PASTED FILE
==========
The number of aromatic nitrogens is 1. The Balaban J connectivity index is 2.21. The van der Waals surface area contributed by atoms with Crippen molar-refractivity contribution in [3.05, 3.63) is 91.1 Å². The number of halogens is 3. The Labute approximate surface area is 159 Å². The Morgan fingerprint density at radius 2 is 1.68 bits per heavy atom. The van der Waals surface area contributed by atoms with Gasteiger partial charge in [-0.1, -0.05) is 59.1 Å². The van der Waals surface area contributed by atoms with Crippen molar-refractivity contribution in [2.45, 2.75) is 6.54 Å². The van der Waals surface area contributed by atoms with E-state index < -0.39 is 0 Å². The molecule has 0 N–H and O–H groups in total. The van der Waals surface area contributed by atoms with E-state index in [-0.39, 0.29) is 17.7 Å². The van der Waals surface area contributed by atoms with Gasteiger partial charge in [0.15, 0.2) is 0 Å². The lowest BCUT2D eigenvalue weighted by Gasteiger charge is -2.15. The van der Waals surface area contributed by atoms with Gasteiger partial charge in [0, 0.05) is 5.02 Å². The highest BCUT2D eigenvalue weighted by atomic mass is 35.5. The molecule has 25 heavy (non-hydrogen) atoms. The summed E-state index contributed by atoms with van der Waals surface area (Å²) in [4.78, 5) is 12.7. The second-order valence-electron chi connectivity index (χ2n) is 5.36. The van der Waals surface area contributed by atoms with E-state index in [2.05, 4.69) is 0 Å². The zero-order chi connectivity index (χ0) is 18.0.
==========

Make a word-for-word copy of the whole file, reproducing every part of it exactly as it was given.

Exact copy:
The number of aromatic nitrogens is 1. The Balaban J connectivity index is 2.21. The van der Waals surface area contributed by atoms with Crippen molar-refractivity contribution in [3.05, 3.63) is 91.1 Å². The number of halogens is 3. The Labute approximate surface area is 159 Å². The Morgan fingerprint density at radius 2 is 1.68 bits per heavy atom. The van der Waals surface area contributed by atoms with Gasteiger partial charge in [-0.1, -0.05) is 59.1 Å². The van der Waals surface area contributed by atoms with Crippen molar-refractivity contribution in [2.45, 2.75) is 6.54 Å². The van der Waals surface area contributed by atoms with E-state index < -0.39 is 0 Å². The molecule has 0 N–H and O–H groups in total. The van der Waals surface area contributed by atoms with E-state index in [-0.39, 0.29) is 17.7 Å². The van der Waals surface area contributed by atoms with Gasteiger partial charge in [0.15, 0.2) is 0 Å². The lowest BCUT2D eigenvalue weighted by Gasteiger charge is -2.15. The van der Waals surface area contributed by atoms with Gasteiger partial charge in [0, 0.05) is 5.02 Å². The highest BCUT2D eigenvalue weighted by atomic mass is 35.5. The molecule has 25 heavy (non-hydrogen) atoms. The summed E-state index contributed by atoms with van der Waals surface area (Å²) in [4.78, 5) is 12.7. The second-order valence-electron chi connectivity index (χ2n) is 5.36. The van der Waals surface area contributed by atoms with E-state index in [2.05, 4.69) is 0 Å². The zero-order chi connectivity index (χ0) is 18.0.